In less than five days, the still unsigned Dallas Keuchel and Craig Kimbrel will no longer be attached to draft pick compensation. The draft pick considerations go away at 12:01 a.m. ET on Monday, June 3, the first day of the 2019 MLB amateur draft.

Not surprisingly -- and certainly not coincidentally -- teams have ramped up their scouting coverage of Keuchel these last few days. According to Dan Martin of the New York Post, several teams scouted Keuchel's most recent simulated game over the weekend. From Martin:

The Yankees hope to get some additions to their banged-up rotation soon and still have their eyes on free agent Dallas Keuchel. They were on hand when he threw a simulated game in front of scouts from a handful of teams in Newport Beach, Calif., on Sunday, according to a source. 

Erik Boland of Newsday adds the Yankees had one of their "top talent evaluators" on hand to scout Keuchel, which indicates more than due diligence. Their analytics team is said not to love Keuchel, but he is the most readily available starting pitcher. Keuchel has been throwing simulated games every fifth day or so at the headquarters of his agent, Scott Boras.

Once draft-pick compensation goes away next week, two questions remain. One, how long until Keuchel is game ready? He is throwing simulated games, so his pitch count is built up, and that's half the battle. Keuchel will likely need a minor-league tuneup start or three to get game ready, however. Facing MLB hitters is way different than facing college kids and minor leaguers in low intensity simulated games.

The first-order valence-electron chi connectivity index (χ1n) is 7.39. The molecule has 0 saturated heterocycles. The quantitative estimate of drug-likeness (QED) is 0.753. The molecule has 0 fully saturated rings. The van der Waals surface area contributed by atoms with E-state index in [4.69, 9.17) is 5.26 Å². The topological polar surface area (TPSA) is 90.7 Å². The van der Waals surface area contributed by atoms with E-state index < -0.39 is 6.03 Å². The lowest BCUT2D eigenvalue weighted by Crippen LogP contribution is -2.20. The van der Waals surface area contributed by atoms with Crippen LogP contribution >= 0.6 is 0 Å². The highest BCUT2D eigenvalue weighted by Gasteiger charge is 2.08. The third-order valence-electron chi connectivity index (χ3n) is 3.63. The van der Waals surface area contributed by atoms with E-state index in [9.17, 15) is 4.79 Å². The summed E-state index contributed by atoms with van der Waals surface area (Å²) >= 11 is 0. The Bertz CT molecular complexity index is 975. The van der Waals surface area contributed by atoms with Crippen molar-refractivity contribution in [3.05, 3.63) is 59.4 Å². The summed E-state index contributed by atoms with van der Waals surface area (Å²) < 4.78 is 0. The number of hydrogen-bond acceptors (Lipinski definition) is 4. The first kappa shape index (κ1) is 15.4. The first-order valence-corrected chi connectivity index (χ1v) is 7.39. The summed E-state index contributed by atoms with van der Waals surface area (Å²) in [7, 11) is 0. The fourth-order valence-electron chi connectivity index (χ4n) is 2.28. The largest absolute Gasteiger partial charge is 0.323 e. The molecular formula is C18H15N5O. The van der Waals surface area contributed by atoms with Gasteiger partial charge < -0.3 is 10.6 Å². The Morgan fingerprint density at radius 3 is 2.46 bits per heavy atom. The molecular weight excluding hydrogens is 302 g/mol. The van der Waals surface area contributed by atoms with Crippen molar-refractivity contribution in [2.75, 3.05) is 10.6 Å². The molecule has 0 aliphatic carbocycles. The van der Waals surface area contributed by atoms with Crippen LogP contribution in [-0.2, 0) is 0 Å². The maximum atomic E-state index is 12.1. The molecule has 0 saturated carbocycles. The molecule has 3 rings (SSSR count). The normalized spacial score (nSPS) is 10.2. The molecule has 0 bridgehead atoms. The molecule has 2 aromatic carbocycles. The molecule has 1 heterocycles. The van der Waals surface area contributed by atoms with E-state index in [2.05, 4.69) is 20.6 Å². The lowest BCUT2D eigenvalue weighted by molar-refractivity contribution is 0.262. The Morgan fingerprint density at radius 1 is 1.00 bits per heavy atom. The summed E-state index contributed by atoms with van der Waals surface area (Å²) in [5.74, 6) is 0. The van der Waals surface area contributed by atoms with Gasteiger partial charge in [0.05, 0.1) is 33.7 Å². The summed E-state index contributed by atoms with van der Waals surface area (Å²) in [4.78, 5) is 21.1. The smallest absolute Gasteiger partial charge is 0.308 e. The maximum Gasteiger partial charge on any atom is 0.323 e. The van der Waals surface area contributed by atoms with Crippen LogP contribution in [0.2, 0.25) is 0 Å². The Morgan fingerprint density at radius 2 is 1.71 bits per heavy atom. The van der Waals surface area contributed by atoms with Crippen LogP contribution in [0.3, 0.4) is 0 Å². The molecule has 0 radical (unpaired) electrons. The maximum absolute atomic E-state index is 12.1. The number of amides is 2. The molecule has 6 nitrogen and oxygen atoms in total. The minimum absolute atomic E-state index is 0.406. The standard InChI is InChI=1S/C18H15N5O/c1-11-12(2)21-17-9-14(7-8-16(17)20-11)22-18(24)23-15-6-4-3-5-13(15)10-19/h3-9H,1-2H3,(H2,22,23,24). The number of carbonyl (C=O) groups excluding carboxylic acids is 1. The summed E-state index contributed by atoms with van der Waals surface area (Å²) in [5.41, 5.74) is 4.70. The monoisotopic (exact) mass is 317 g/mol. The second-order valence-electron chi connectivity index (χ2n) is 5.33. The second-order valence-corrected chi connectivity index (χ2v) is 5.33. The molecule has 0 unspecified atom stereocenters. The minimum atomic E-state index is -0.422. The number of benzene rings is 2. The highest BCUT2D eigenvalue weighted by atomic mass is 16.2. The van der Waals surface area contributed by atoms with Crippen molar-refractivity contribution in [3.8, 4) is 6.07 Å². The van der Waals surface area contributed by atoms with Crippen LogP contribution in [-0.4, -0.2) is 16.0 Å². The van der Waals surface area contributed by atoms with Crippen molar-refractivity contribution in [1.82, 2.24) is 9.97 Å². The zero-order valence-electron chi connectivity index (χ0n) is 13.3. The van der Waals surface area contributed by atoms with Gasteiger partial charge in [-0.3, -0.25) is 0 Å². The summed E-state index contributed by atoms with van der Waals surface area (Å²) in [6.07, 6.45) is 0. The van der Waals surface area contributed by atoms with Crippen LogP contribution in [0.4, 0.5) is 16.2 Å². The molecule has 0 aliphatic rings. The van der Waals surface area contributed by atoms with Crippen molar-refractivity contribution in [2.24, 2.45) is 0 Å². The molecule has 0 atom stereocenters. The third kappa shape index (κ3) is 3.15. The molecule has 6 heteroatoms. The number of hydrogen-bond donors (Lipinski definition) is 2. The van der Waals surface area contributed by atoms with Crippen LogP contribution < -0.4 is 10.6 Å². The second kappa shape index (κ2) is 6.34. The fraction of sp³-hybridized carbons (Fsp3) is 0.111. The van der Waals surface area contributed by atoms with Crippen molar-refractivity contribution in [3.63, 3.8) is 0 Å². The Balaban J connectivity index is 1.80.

And two, what will it take to sign him? While I'm sure Keuchel would jump at a multiyear contract should one be offered, at this point it seems likely he'll sign a one-year contract and re-enter the free-agent market after the season, when he is free from draft-pick compensation completely. Recent reports indicate Keuchel is increasingly open to a one-year deal.

Keuchel (and Kimbrel) rejected the one-year, $17.9 million qualifying offer in November. Assuming Keuchel signs next Monday, the first day he is free from draft-pick compensation (it's unlikely he signs that quickly, but humor me for a second), a pro-rated $18 million contract would put $11.5 million in his pocket this year. That's not bad. It's not anywhere close to what Keuchel's production is worth, but, all things considered, it's a nice payday.

The list of contending teams in need of rotation help -- while Keuchel's overall situation stinks, he'll at least be able to pick his team and go somewhere that gives him a chance to win another World Series ring -- is not short. In addition to the Yankees, the Astros, Braves, Brewers, Mets, Phillies, Rays, and Twins could all use another veteran starter. Maybe even the Red Sox as well, depending on David Price's and Nathan Eovaldi's health.

For now, Keuchel will continue throwing his simulated games and teams will continue to keep an eye on him as they wait for the draft-pick compensation to go away. Once that happens, a deal could come together fairly quickly. Getting Keuchel for nothing but cash in early June is more appealing than trading prospects for, say, Madison Bumgarner or Mike Minor in late July.